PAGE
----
Deno’s native (hyper) vs Node’s native HTTP servers
Before v1.9.0, Deno’s HTTP server implementation was in TypeScript. Up to TCP connection handling, the implementation was in Rust, then the entire HTTP handling was done in TypeScript. In other words, the HTTP server was scripted (or interpreted). Even though the HTTP server was scripted, the performance was pretty decent.
From v1.9.0 (though still under unstable umbrella), Deno has moved HTTP server implementation to Rust, utilizing a high performance HTTP server library called Hyper. Hyper is an asynchronous, low-level, fast, and performant HTTP server. It is also backed by extensive production use. Off recently, there has been a lot of interest in the new HTTP server. Hyper has a lot of hype!
In this article, we’ll compare the performance of Deno’s native HTTP server with Node’s native HTTP server. We’ll find out if Hyper lives to its hype.
For the comparison, we’ll use a small HTTP server that echoes the name back to the client. It reads and returns JSON. Here is the implementation of the HTTP server in Deno and Node.js:
Both the servers parses incoming JSON body, takes the name out and returns it back in the output JSON response.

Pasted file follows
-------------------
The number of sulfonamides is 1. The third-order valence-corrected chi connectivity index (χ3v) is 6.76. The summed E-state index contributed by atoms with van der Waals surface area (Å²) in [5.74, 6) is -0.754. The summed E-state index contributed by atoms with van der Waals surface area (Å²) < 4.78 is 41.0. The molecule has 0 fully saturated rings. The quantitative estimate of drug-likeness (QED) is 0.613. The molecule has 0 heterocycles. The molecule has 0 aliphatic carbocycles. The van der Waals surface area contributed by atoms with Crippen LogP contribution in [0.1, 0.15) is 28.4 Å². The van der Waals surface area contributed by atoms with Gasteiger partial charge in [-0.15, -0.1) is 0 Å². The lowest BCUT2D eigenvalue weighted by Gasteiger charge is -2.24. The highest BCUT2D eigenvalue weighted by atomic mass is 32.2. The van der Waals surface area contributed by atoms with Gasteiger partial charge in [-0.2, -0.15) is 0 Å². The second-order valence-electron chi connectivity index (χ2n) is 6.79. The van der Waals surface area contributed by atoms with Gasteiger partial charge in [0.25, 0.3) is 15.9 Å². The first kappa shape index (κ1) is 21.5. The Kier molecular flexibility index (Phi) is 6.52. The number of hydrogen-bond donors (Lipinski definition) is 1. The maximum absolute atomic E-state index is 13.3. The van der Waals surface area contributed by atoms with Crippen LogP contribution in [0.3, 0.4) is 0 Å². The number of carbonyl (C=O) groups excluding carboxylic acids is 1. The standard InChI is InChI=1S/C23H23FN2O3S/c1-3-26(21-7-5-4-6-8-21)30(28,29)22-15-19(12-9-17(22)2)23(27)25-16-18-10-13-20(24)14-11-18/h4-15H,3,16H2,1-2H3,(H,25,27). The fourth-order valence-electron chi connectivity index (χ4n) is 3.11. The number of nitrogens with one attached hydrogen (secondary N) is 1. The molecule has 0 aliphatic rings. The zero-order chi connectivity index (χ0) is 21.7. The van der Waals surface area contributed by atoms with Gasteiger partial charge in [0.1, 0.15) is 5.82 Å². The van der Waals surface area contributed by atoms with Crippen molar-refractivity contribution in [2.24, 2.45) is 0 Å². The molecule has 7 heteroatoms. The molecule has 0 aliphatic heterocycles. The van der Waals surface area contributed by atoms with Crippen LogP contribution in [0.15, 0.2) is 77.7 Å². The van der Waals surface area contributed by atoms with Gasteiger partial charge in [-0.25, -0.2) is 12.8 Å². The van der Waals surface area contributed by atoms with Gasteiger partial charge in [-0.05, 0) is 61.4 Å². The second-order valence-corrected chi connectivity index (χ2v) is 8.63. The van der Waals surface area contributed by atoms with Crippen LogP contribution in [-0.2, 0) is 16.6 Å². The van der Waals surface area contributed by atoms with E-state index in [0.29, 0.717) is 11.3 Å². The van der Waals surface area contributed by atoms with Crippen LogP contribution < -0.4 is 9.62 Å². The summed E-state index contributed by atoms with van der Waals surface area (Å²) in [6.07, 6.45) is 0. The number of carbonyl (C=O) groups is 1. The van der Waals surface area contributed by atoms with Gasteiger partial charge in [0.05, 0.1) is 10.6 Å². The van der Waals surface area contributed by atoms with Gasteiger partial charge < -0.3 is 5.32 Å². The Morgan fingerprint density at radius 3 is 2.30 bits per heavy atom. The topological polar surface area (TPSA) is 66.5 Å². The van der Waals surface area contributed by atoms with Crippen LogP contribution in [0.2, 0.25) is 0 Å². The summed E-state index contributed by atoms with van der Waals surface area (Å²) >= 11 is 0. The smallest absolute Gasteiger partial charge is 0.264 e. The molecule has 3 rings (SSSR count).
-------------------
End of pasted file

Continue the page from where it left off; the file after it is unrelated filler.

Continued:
Pretty simple! Nothing complicated.
The test environment is a MacBook Pro with core i5 and 8G of RAM.
We’ve tested from single to 50 concurrent connections. We’ll see an overall comparison along with a detailed quantile analysis with graphs.
For a single connection, Deno performs slightly better than Node.js
For 10 concurrent connections, Deno still performs slightly better than Node.js.
For 25 concurrent connections, Deno performs slightly worse than Node.js
For 50 concurrent connections, Deno performs slightly worse than Node.js
Well, that was a lot of data, tables, graphs, etc. Let’s try to summarize it.
One of the key metrics is requests/second for each concurrency level. Requests per second covers a lot of ground because it gets worse when the system gets slower. It is the one of the best indicator to assess the responsiveness.
Here is a summarized column chart of requests per second / concurrency.
To summarize, Deno’s hyper based native HTTP server performs at par with Node.js’s native HTTP server. There is no major difference in the performance.
This story is a part of the exclusive medium publication on Deno: Deno World.